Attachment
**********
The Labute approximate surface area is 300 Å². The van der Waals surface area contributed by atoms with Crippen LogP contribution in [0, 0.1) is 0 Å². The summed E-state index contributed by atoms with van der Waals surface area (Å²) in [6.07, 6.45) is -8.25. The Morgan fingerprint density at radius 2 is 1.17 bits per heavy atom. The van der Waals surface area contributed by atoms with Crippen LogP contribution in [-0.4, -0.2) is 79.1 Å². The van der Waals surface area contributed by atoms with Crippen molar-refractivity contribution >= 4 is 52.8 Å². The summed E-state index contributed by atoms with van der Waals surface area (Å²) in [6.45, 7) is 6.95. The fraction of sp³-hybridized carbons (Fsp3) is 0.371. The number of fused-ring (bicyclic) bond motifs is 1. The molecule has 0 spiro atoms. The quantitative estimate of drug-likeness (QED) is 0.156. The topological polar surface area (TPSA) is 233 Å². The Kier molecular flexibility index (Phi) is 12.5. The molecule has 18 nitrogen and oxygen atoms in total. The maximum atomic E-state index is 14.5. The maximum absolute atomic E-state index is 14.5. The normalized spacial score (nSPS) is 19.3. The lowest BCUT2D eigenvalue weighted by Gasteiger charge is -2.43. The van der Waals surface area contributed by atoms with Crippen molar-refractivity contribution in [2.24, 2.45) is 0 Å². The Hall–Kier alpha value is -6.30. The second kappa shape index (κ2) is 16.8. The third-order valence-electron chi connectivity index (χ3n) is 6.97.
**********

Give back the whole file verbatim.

The Labute approximate surface area is 300 Å². The van der Waals surface area contributed by atoms with Crippen LogP contribution in [0, 0.1) is 0 Å². The summed E-state index contributed by atoms with van der Waals surface area (Å²) in [6.07, 6.45) is -8.25. The Morgan fingerprint density at radius 2 is 1.17 bits per heavy atom. The van der Waals surface area contributed by atoms with Crippen LogP contribution in [-0.4, -0.2) is 79.1 Å². The van der Waals surface area contributed by atoms with Crippen molar-refractivity contribution >= 4 is 52.8 Å². The summed E-state index contributed by atoms with van der Waals surface area (Å²) in [6.45, 7) is 6.95. The fraction of sp³-hybridized carbons (Fsp3) is 0.371. The number of fused-ring (bicyclic) bond motifs is 1. The molecule has 0 spiro atoms. The quantitative estimate of drug-likeness (QED) is 0.156. The topological polar surface area (TPSA) is 233 Å². The Kier molecular flexibility index (Phi) is 12.5. The molecule has 18 nitrogen and oxygen atoms in total. The maximum atomic E-state index is 14.5. The maximum absolute atomic E-state index is 14.5. The normalized spacial score (nSPS) is 19.3. The lowest BCUT2D eigenvalue weighted by Gasteiger charge is -2.43. The van der Waals surface area contributed by atoms with Crippen molar-refractivity contribution in [2.24, 2.45) is 0 Å². The Hall–Kier alpha value is -6.30. The second kappa shape index (κ2) is 16.8. The third-order valence-electron chi connectivity index (χ3n) is 6.97.